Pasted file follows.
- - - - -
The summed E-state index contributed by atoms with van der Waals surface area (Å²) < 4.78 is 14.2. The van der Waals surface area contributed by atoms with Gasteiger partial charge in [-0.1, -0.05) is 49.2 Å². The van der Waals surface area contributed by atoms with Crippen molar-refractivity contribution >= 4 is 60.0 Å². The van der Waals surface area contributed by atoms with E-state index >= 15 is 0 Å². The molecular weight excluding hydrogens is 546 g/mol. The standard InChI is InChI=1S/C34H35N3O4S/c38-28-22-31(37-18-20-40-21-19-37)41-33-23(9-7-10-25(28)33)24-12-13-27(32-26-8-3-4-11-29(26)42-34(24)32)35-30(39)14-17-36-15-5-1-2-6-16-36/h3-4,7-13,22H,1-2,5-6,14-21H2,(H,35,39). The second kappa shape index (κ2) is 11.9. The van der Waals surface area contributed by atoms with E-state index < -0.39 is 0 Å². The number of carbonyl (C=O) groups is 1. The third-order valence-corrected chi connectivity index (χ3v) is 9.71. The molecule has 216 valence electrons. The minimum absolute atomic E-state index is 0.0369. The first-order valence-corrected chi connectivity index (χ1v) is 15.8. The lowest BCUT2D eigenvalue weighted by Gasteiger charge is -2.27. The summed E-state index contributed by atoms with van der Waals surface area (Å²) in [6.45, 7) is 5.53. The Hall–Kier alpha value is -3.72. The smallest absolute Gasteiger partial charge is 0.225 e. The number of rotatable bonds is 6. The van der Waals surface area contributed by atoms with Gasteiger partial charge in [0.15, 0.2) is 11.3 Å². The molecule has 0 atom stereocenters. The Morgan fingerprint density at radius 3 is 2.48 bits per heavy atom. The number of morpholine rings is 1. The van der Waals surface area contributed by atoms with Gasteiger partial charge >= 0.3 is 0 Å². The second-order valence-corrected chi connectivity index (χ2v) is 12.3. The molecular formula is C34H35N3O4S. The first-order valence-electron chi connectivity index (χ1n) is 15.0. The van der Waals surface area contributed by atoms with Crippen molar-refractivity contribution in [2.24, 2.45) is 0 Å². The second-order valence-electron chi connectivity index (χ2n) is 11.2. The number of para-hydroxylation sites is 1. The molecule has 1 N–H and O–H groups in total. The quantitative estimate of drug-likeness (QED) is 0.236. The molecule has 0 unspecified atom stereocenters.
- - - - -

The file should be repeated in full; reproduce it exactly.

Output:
The summed E-state index contributed by atoms with van der Waals surface area (Å²) < 4.78 is 14.2. The van der Waals surface area contributed by atoms with Gasteiger partial charge in [-0.1, -0.05) is 49.2 Å². The van der Waals surface area contributed by atoms with Crippen molar-refractivity contribution >= 4 is 60.0 Å². The van der Waals surface area contributed by atoms with E-state index >= 15 is 0 Å². The molecular weight excluding hydrogens is 546 g/mol. The standard InChI is InChI=1S/C34H35N3O4S/c38-28-22-31(37-18-20-40-21-19-37)41-33-23(9-7-10-25(28)33)24-12-13-27(32-26-8-3-4-11-29(26)42-34(24)32)35-30(39)14-17-36-15-5-1-2-6-16-36/h3-4,7-13,22H,1-2,5-6,14-21H2,(H,35,39). The second kappa shape index (κ2) is 11.9. The van der Waals surface area contributed by atoms with E-state index < -0.39 is 0 Å². The number of carbonyl (C=O) groups is 1. The third-order valence-corrected chi connectivity index (χ3v) is 9.71. The molecule has 216 valence electrons. The minimum absolute atomic E-state index is 0.0369. The first-order valence-corrected chi connectivity index (χ1v) is 15.8. The lowest BCUT2D eigenvalue weighted by Gasteiger charge is -2.27. The summed E-state index contributed by atoms with van der Waals surface area (Å²) in [6.45, 7) is 5.53. The Hall–Kier alpha value is -3.72. The smallest absolute Gasteiger partial charge is 0.225 e. The number of rotatable bonds is 6. The van der Waals surface area contributed by atoms with Gasteiger partial charge in [0.15, 0.2) is 11.3 Å². The molecule has 0 atom stereocenters. The Morgan fingerprint density at radius 3 is 2.48 bits per heavy atom. The number of morpholine rings is 1. The van der Waals surface area contributed by atoms with Gasteiger partial charge >= 0.3 is 0 Å². The second-order valence-corrected chi connectivity index (χ2v) is 12.3. The molecular formula is C34H35N3O4S. The first-order valence-electron chi connectivity index (χ1n) is 15.0. The van der Waals surface area contributed by atoms with Crippen molar-refractivity contribution in [2.24, 2.45) is 0 Å². The second-order valence-electron chi connectivity index (χ2n) is 11.2. The number of para-hydroxylation sites is 1. The molecule has 1 N–H and O–H groups in total. The quantitative estimate of drug-likeness (QED) is 0.236. The molecule has 0 unspecified atom stereocenters.